Emergency Arbitrator

The courts of this country should not be the places where resolution of disputes begins. They should be the places where the disputes end after alternative methods of resolving disputes have been considered and tried. - Sandra Day O'Connor

Introduction

The Alternative Dispute Resolution as mechanism to resolve conflicts is gaining popularity, owing to the lengthy legal process in disposal of cases. Especially, in a country like India were the backlog of cases is haunting the Indian legal system, need for an Alternate Dispute Resolution mechanism becomes even more vivid. In such a circumstance, a quick and efficient remedy as an alternative of court becomes paramount.

In India, The Arbitration and Conciliation Act, 1996, hereinafter as, 'Act' is serving the above stated purpose. This Act was not the first law that came into existence as an alternative to courts for dispute resolution. The first codified law on Arbitration can be traced back in 1899, with the advent of British rule in India. From time to time, the Legislature has either repealed the law to make a way for a much better legislation or has made amendments in the existing one, to harmonize the dynamic needs of society.

Arbitration can be defined as a method wherein the parties to the dispute decide to get their dispute resolved through a third party (not being the court). The only requirement is that there has to be an express condition/contract, to refer the dispute to Arbitration, in case of any conflict. Further, the number of arbitrators has to be odd (1, 3, 5 etc.). Under the Act, door of courts too can be knocked to have any interim relief which is vital. Arbitrator, under this Act, can be any independent person in whom the parties repose their trust and the strict procedure of Evidence does not apply. In India, there are permanent arbitration institutions like Indian Council of Arbitration (ICA), Chamber of Commerce, where the disputes can be referred.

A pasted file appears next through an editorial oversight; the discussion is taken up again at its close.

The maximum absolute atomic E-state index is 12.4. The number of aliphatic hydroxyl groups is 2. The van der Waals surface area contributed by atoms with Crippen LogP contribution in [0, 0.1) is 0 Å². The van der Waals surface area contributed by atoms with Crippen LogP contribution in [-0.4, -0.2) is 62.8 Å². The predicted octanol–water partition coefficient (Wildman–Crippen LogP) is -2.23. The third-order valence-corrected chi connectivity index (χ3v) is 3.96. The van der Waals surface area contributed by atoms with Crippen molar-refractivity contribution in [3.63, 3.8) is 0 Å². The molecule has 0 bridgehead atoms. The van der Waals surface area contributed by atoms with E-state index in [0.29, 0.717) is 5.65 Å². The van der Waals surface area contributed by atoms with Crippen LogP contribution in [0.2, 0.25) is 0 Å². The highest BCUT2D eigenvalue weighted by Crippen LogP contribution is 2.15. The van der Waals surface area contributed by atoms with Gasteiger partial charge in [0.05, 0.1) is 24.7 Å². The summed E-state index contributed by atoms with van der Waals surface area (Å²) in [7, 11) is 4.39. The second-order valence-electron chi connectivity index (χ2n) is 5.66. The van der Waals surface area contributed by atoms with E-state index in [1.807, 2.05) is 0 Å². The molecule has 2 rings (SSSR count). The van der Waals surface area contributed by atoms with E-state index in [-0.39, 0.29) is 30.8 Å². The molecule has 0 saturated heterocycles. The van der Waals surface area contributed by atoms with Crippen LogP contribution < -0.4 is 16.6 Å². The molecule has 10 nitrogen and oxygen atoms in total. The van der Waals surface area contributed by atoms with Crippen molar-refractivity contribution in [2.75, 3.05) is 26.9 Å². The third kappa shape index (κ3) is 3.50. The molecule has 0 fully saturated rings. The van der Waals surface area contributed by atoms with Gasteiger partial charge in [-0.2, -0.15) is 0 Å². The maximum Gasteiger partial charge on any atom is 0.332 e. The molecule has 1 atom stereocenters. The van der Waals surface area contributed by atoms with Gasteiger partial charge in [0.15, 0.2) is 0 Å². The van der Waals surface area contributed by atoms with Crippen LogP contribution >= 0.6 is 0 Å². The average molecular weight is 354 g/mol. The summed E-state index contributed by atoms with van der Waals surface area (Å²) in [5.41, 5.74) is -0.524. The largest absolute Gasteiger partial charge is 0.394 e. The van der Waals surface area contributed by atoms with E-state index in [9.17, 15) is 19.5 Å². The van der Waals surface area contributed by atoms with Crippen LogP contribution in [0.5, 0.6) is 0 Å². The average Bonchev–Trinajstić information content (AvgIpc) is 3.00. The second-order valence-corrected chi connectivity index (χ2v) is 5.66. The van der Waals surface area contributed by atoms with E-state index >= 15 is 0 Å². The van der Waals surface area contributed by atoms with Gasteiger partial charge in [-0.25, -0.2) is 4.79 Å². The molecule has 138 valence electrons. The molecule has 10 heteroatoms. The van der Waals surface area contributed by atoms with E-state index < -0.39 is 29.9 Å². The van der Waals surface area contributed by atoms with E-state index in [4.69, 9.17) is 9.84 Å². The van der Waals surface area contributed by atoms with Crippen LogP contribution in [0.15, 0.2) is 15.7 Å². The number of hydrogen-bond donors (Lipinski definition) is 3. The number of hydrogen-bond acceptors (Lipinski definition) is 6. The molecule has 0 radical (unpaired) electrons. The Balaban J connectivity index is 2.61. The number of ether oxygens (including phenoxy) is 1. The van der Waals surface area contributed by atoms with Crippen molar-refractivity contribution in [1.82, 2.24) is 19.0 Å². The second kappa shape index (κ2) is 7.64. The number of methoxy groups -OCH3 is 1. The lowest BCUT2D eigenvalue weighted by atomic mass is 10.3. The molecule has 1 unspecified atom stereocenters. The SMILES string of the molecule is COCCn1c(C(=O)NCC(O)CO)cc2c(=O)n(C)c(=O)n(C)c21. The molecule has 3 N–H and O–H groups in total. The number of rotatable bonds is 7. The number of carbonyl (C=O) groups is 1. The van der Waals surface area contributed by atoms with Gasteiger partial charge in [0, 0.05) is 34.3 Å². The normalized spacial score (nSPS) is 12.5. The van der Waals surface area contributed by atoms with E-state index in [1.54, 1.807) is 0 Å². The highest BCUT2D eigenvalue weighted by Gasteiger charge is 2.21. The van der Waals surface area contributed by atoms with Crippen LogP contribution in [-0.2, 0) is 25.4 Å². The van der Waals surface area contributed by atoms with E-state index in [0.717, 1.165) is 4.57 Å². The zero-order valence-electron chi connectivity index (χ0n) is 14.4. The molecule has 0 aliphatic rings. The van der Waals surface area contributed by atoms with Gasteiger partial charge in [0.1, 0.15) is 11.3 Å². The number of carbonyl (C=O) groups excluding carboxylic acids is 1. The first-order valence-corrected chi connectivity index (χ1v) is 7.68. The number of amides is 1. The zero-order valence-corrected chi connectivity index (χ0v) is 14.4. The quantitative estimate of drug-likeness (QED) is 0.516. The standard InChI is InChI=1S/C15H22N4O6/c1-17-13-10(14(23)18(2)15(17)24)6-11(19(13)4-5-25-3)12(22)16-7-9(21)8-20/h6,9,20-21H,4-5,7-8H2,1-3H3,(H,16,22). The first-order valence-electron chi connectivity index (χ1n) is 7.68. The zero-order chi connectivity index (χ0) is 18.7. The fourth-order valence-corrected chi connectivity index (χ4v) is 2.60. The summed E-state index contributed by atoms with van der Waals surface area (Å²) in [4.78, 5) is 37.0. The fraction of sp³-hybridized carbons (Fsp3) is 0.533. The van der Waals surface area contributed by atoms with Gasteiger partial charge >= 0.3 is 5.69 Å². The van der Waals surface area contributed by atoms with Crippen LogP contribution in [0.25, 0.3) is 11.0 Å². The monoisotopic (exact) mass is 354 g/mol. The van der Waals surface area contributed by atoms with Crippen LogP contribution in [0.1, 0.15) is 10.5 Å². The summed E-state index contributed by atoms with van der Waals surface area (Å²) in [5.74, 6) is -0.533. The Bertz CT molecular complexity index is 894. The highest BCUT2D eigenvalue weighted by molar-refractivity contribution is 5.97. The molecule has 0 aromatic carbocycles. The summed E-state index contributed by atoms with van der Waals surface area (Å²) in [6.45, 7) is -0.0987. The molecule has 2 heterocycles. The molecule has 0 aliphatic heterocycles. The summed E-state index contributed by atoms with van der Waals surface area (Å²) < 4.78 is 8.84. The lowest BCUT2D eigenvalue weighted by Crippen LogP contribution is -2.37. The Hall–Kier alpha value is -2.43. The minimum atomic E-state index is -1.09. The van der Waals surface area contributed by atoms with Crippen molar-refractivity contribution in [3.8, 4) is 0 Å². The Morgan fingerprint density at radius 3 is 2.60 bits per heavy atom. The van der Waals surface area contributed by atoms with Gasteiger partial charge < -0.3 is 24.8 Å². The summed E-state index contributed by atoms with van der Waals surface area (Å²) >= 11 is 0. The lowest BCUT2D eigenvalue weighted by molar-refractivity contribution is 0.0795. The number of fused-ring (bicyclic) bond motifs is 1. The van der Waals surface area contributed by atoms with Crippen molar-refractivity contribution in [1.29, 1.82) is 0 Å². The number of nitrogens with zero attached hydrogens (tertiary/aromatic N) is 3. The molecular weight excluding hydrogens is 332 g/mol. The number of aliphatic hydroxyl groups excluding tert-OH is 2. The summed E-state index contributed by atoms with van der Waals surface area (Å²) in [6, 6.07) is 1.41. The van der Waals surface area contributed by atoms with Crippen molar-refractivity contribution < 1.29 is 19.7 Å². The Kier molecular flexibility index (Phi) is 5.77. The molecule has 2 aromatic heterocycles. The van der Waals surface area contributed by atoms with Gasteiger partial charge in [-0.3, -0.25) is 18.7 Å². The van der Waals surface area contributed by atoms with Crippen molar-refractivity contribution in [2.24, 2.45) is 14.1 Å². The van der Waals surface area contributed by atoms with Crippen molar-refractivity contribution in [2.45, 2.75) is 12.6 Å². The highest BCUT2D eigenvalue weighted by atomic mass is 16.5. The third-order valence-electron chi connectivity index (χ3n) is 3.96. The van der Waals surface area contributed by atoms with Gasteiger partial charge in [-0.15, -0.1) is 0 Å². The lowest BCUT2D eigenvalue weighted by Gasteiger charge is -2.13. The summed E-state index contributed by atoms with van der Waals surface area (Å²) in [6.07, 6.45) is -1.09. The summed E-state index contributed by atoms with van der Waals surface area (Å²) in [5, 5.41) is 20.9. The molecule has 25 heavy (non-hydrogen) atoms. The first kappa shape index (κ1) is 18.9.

Although this Arbitration Act of 1996 was a very good legislation but there still remained some grey area which had to be undone in order to make the procedure under the Act more efficient and effective.

2015 Amendment and the Way Ahead

In 2015, this Act was amended to provide the Arbitrators with more teeth. The definition of Public policy was made explicit by including in it (1) Fraud or corruption by other party. (2) Contravention of the fundamental policy of law of land. (3) Conflict with the notions of morality, as a ground for appeal.

Further, every attempt has been made to make Arbitration a speedy remedy for disposal of any conflict by inculcating following deadlines (1) Arbitral award has to be made within 12 months of the referring of the dispute by one party, further extendable to 6 months with the consent of both the parties. (2) Any challenge to the arbitral award has to be disposed of within a period of 12 months.  Under the 2015 amendment, the Court has been empowered to refer the parties to an arbitration where there is an agreement to the same. The interim order by the court, is to be granted only if the court comes to the conclusion that such arbitral tribunal will not be able to provide such relief. Under the Amendment Act, the relevant court for all the arbitration matter have been stated to be the principal civil court or the High court with original jurisdiction.